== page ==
Not all my exposures have been positive and inspiring ones. There are many times where I observed a behaviour, or was more directly exposed to an interaction, that I pledged to never imitate. To the degree possible then, adjusting our human Umwelt by choosing who we spend time with, deciding how we spend our time with them, and selecting what to adopt and what to discard, has a lasting effect on our future selves. Finally, though it may seem as if our past human interactions are static and unchangeable, it is possible to revisit those, unpack them, and adjust our perception and interpretation of them; whether we manage to do so by ourselves, or with support from psychotherapy.
Our digital Umwelt
Recently, our digital Umwelt has been overshadowing at an alarming rate, infiltrating our social interactions, intellectualism, work, play, and basic daily functions.
Digital notifications are increasingly more invasive and unsolicited. The most frequently used digital products — usually free to use — have been recklessly architected by behavioural psychologist to subconsciously dominate our attention and ingrain in us a compulsion to use the product as frequently as possible; with the single goal of driving user engagement and boosting greedy advertisement revenue at the — nowadays well-known — expense of mental health and productivity. This makes it increasingly difficult for us to restrain our digital Umwelt.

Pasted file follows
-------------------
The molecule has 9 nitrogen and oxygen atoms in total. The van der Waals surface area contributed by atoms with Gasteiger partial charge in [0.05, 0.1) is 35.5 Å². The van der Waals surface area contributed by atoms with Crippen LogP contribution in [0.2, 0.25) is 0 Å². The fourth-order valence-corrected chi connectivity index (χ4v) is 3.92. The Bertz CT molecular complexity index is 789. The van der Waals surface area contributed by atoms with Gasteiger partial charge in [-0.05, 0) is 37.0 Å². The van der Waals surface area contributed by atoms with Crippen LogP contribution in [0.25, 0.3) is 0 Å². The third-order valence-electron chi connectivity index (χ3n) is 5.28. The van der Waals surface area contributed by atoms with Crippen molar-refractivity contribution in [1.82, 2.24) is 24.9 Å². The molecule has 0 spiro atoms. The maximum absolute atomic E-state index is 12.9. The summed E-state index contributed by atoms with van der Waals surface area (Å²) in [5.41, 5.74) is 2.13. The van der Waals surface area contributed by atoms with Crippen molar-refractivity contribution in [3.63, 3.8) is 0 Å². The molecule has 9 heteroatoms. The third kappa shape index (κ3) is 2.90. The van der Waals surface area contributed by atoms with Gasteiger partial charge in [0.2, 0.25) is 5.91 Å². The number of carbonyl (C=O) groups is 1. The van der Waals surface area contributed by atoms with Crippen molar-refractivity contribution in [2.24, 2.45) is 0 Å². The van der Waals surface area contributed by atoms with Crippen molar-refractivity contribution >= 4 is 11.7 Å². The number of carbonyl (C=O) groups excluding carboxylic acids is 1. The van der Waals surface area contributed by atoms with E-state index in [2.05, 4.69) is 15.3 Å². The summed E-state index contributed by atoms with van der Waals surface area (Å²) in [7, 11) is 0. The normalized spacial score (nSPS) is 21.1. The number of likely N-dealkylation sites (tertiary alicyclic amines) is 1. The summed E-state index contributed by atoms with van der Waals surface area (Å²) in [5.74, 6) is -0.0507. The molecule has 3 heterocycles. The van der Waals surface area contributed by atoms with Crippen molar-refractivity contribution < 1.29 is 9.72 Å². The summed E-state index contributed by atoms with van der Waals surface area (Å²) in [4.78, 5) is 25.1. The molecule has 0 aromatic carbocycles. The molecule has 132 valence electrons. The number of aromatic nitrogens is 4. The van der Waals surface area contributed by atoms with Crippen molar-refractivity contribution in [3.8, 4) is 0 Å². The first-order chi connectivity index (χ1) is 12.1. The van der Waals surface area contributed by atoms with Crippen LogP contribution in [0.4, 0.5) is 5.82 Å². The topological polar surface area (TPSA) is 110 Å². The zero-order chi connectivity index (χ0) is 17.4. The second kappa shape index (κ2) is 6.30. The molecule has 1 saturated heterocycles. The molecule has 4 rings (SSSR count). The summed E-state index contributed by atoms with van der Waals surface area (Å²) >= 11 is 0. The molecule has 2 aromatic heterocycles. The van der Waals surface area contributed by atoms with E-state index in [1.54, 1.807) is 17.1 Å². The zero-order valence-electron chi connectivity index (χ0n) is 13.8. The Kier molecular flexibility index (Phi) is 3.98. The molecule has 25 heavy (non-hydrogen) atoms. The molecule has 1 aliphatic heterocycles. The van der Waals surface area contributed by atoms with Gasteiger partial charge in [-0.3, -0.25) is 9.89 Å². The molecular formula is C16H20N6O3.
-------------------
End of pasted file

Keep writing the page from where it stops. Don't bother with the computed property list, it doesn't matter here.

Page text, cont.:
Additionally, recommendation engines are algorithms that are designed to surface content to us that we are most likely to consume by spending time viewing or reacting to it. In its benevolent form, this means if you like tennis or dancing, you’ll get more of those videos in your content recommendations. There is nothing wrong in that. On more consequential intellectual content, however, such as critiques or news reports, we are only shown the viewpoints that naively and mindlessly reinforce our existing beliefs and views. There is no doubt that this contributes to the formation of echo chambers and clusters of parallel realities fuelling today’s higher-than-ever levels of societal Polarisation. This makes it increasingly difficult for us to ensure that our digital Umwelt has a sufficiently diverse representation of the world around us.